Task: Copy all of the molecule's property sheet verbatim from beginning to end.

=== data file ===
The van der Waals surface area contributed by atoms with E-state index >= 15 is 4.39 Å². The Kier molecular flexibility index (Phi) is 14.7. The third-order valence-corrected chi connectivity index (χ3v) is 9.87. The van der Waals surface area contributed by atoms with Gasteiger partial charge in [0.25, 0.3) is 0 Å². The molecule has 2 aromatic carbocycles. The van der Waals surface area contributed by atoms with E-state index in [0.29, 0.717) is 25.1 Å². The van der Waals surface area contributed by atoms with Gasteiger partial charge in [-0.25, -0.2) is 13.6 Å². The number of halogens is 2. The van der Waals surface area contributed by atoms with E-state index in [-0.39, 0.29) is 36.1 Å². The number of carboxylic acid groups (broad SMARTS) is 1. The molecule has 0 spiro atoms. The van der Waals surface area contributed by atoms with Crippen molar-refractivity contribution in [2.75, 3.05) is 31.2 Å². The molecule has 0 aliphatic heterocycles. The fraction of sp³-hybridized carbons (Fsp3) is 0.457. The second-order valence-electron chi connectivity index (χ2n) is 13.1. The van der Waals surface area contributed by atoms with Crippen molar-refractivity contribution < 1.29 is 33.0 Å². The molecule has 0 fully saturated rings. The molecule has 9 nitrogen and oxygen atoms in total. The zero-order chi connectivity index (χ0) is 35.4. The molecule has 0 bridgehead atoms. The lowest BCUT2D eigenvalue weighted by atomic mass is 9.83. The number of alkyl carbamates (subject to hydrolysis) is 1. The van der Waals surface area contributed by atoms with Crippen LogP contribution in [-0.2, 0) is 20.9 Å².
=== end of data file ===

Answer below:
The van der Waals surface area contributed by atoms with E-state index >= 15 is 4.39 Å². The Kier molecular flexibility index (Phi) is 14.7. The third-order valence-corrected chi connectivity index (χ3v) is 9.87. The van der Waals surface area contributed by atoms with Gasteiger partial charge in [0.25, 0.3) is 0 Å². The molecule has 2 aromatic carbocycles. The van der Waals surface area contributed by atoms with E-state index in [0.29, 0.717) is 25.1 Å². The van der Waals surface area contributed by atoms with Gasteiger partial charge in [-0.25, -0.2) is 13.6 Å². The number of halogens is 2. The van der Waals surface area contributed by atoms with E-state index in [-0.39, 0.29) is 36.1 Å². The number of carboxylic acid groups (broad SMARTS) is 1. The molecule has 0 spiro atoms. The van der Waals surface area contributed by atoms with Crippen molar-refractivity contribution in [2.75, 3.05) is 31.2 Å². The molecule has 0 aliphatic heterocycles. The fraction of sp³-hybridized carbons (Fsp3) is 0.457. The second-order valence-electron chi connectivity index (χ2n) is 13.1. The van der Waals surface area contributed by atoms with Crippen molar-refractivity contribution < 1.29 is 33.0 Å². The molecule has 0 fully saturated rings. The molecule has 9 nitrogen and oxygen atoms in total. The zero-order chi connectivity index (χ0) is 35.4. The molecule has 0 bridgehead atoms. The lowest BCUT2D eigenvalue weighted by atomic mass is 9.83. The number of alkyl carbamates (subject to hydrolysis) is 1. The van der Waals surface area contributed by atoms with Crippen LogP contribution in [-0.2, 0) is 20.9 Å².